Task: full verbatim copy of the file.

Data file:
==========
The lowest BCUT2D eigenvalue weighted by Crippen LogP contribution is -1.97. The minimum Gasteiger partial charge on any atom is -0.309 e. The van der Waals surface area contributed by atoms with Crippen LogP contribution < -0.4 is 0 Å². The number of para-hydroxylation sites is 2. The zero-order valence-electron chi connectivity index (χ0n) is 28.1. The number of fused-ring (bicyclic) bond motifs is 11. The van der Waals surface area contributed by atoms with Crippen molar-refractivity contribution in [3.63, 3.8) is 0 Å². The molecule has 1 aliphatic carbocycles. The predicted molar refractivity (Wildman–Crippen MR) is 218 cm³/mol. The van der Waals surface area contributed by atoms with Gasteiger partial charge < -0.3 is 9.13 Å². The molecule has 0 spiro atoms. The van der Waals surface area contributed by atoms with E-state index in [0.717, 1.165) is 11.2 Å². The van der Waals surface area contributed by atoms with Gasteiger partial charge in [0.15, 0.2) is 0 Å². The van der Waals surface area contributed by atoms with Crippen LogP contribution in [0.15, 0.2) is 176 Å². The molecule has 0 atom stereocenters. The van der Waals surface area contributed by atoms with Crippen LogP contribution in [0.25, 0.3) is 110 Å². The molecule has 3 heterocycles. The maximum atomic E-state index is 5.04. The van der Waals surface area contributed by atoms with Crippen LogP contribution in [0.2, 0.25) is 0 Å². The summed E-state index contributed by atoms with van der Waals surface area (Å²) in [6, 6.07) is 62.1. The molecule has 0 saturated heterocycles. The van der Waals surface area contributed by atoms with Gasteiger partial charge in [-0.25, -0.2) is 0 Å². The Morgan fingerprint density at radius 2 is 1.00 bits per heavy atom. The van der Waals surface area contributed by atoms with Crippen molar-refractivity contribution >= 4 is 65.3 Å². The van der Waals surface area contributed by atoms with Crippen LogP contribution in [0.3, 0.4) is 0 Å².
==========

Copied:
The lowest BCUT2D eigenvalue weighted by Crippen LogP contribution is -1.97. The minimum Gasteiger partial charge on any atom is -0.309 e. The van der Waals surface area contributed by atoms with Crippen LogP contribution < -0.4 is 0 Å². The number of para-hydroxylation sites is 2. The zero-order valence-electron chi connectivity index (χ0n) is 28.1. The number of fused-ring (bicyclic) bond motifs is 11. The van der Waals surface area contributed by atoms with Crippen molar-refractivity contribution in [3.63, 3.8) is 0 Å². The molecule has 1 aliphatic carbocycles. The predicted molar refractivity (Wildman–Crippen MR) is 218 cm³/mol. The van der Waals surface area contributed by atoms with Gasteiger partial charge < -0.3 is 9.13 Å². The molecule has 0 spiro atoms. The van der Waals surface area contributed by atoms with E-state index in [0.717, 1.165) is 11.2 Å². The van der Waals surface area contributed by atoms with Gasteiger partial charge in [0.15, 0.2) is 0 Å². The van der Waals surface area contributed by atoms with Crippen LogP contribution in [0.15, 0.2) is 176 Å². The molecule has 0 atom stereocenters. The van der Waals surface area contributed by atoms with Crippen LogP contribution in [0.25, 0.3) is 110 Å². The molecule has 3 heterocycles. The maximum atomic E-state index is 5.04. The van der Waals surface area contributed by atoms with Crippen LogP contribution in [0.2, 0.25) is 0 Å². The summed E-state index contributed by atoms with van der Waals surface area (Å²) in [6, 6.07) is 62.1. The molecule has 0 saturated heterocycles. The van der Waals surface area contributed by atoms with Gasteiger partial charge in [-0.25, -0.2) is 0 Å². The Morgan fingerprint density at radius 2 is 1.00 bits per heavy atom. The van der Waals surface area contributed by atoms with Crippen molar-refractivity contribution >= 4 is 65.3 Å². The van der Waals surface area contributed by atoms with Crippen LogP contribution in [0.3, 0.4) is 0 Å².